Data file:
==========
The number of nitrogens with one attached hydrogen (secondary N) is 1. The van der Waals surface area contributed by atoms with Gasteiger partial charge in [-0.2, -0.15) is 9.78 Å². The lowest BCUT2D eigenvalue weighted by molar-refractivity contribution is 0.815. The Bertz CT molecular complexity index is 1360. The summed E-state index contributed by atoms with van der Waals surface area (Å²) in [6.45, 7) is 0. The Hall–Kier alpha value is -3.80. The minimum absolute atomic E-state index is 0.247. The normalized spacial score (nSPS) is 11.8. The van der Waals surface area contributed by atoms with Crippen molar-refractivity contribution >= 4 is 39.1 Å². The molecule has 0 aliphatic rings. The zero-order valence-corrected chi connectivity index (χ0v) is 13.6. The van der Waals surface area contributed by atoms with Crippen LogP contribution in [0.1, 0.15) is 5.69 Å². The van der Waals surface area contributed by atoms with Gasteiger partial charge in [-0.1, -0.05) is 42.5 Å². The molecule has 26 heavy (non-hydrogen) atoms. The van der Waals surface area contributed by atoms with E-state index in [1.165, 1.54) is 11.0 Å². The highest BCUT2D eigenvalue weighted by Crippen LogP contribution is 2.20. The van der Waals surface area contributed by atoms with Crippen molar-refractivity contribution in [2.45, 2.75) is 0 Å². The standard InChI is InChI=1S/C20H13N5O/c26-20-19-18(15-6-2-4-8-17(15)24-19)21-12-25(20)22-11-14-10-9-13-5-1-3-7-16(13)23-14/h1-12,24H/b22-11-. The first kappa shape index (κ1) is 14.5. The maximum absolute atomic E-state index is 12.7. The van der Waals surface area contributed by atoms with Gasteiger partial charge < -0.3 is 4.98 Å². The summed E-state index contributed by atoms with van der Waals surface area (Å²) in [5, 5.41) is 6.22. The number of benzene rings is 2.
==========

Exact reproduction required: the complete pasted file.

The number of nitrogens with one attached hydrogen (secondary N) is 1. The van der Waals surface area contributed by atoms with Gasteiger partial charge in [-0.2, -0.15) is 9.78 Å². The lowest BCUT2D eigenvalue weighted by molar-refractivity contribution is 0.815. The Bertz CT molecular complexity index is 1360. The summed E-state index contributed by atoms with van der Waals surface area (Å²) in [6.45, 7) is 0. The Hall–Kier alpha value is -3.80. The minimum absolute atomic E-state index is 0.247. The normalized spacial score (nSPS) is 11.8. The van der Waals surface area contributed by atoms with Crippen molar-refractivity contribution >= 4 is 39.1 Å². The molecule has 0 aliphatic rings. The zero-order valence-corrected chi connectivity index (χ0v) is 13.6. The van der Waals surface area contributed by atoms with Crippen LogP contribution in [0.1, 0.15) is 5.69 Å². The van der Waals surface area contributed by atoms with Gasteiger partial charge in [-0.1, -0.05) is 42.5 Å². The molecule has 26 heavy (non-hydrogen) atoms. The van der Waals surface area contributed by atoms with E-state index in [1.165, 1.54) is 11.0 Å². The highest BCUT2D eigenvalue weighted by Crippen LogP contribution is 2.20. The van der Waals surface area contributed by atoms with Crippen molar-refractivity contribution in [2.45, 2.75) is 0 Å². The standard InChI is InChI=1S/C20H13N5O/c26-20-19-18(15-6-2-4-8-17(15)24-19)21-12-25(20)22-11-14-10-9-13-5-1-3-7-16(13)23-14/h1-12,24H/b22-11-. The first kappa shape index (κ1) is 14.5. The maximum absolute atomic E-state index is 12.7. The van der Waals surface area contributed by atoms with Gasteiger partial charge < -0.3 is 4.98 Å². The summed E-state index contributed by atoms with van der Waals surface area (Å²) in [5, 5.41) is 6.22. The number of benzene rings is 2.